Türkiye plans law to kill street dogs

German Animal Welfare Association criticizes regression in animal protection

Bonn. The German Animal Welfare Association is criticizing a proposed law in Turkey that would see street dogs put down in the future if they have not been rehomed after 30 days. President Recep Tayyip Erdogan wants to reverse the current animal-friendly legislation on “catching, neutering and releasing” street dogs. In recent months, street dogs have often been brutally caught by city employees and taken to city animal shelters, as pictures on social media show.

“The current developments represent a clear step backwards for animal welfare in Turkey. It is deeply shocking that instead of the existing animal-friendly concept, the cruel and senseless killing of street dogs is now being used,” says Lisa Hoth-Zimak, specialist for pets at the German Animal Welfare Association. Turkish law currently provides for castration, subsequent marking and release of street dogs – a concept that is supported by the German Animal Welfare Association and experience has shown that it can reduce the population of street dogs over the years in a sustainable and animal-friendly way. Killing the animals, on the other hand, is contrary to animal welfare, according to animal welfare activists, and does not achieve the desired effect in the long term. In such cases, “gaps” in the population that have become available are usually quickly closed by more young animals following in or by animals immigrating from outside.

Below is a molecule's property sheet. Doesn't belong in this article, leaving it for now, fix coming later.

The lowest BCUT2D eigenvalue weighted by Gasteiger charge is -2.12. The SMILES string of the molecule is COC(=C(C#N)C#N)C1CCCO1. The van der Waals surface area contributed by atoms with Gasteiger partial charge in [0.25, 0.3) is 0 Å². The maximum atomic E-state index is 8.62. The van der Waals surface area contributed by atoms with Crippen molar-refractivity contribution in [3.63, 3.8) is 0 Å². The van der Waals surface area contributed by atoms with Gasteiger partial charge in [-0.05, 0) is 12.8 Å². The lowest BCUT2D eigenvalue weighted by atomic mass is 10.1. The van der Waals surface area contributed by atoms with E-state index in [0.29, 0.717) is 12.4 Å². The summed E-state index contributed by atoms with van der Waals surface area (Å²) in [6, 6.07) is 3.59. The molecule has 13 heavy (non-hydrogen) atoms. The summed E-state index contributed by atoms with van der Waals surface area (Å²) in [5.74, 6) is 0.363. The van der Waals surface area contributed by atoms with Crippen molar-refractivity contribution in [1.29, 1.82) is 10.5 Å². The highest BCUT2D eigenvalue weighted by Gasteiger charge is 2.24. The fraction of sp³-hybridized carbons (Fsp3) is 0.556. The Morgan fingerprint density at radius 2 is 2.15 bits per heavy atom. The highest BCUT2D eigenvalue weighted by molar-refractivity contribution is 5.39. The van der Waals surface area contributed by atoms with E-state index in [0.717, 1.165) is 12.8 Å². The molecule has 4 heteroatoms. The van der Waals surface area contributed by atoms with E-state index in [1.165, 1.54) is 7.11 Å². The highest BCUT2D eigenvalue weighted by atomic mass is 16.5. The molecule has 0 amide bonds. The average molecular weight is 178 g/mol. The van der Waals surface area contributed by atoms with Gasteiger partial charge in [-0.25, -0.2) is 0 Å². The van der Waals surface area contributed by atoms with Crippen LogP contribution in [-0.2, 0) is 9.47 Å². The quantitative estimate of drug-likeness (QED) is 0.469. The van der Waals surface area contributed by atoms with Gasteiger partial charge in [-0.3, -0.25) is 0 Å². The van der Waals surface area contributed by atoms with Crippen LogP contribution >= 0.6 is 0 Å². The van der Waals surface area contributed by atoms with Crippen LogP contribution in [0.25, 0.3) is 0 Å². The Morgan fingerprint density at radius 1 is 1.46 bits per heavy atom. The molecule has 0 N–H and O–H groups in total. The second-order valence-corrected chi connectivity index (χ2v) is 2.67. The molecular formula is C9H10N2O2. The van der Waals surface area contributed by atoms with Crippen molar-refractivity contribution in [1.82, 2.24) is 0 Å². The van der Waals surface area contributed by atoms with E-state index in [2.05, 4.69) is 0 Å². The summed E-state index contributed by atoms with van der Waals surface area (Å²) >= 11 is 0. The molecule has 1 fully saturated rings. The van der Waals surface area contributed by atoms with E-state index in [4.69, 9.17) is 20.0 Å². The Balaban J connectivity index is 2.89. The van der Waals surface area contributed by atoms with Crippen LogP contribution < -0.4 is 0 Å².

Example of Romania shows: Killings are not effective

Street dog Romania_German Animal Welfare AssociationThe fact that the killing of street dogs does not achieve the desired results can be seen in Romania, for example, where since 2013, captured street dogs have been allowed to be killed after a biting incident with a supposed street dog. However, the number of animals has not changed since then. With a first model project initiated by the German Animal Welfare Association and its member association “Tierhilfe Hoffnung”, a district in Romania is now using the “catch, neuter, release” concept for the first time. The animal rights activists hope that it will be expanded nationwide – and advise Turkey not to make the same mistake as Romania once did by changing the law. “Instead of senselessly causing suffering and death, Turkey should optimize the implementation of the 'catch, neuter, release' concept,” says Hoth-Zimak. Among other things, funds could be made available to neuter and vaccinate both free-roaming pets owned by owners and stray dogs without owners.

German Animal Welfare Association appeals to political representatives
As early as October 2023, the German Animal Welfare Association had contacted the responsible Turkish Ministry of Agriculture and Forestry, the German Embassy in Turkey, the Turkish Embassy in Germany and the German-Turkish parliamentary group in the Bundestag and made it clear that it was necessary to continue the management of street dogs according to the tried and tested concept of “catch, neuter, release”. There has been no response to the letters so far.

German Animal Welfare Association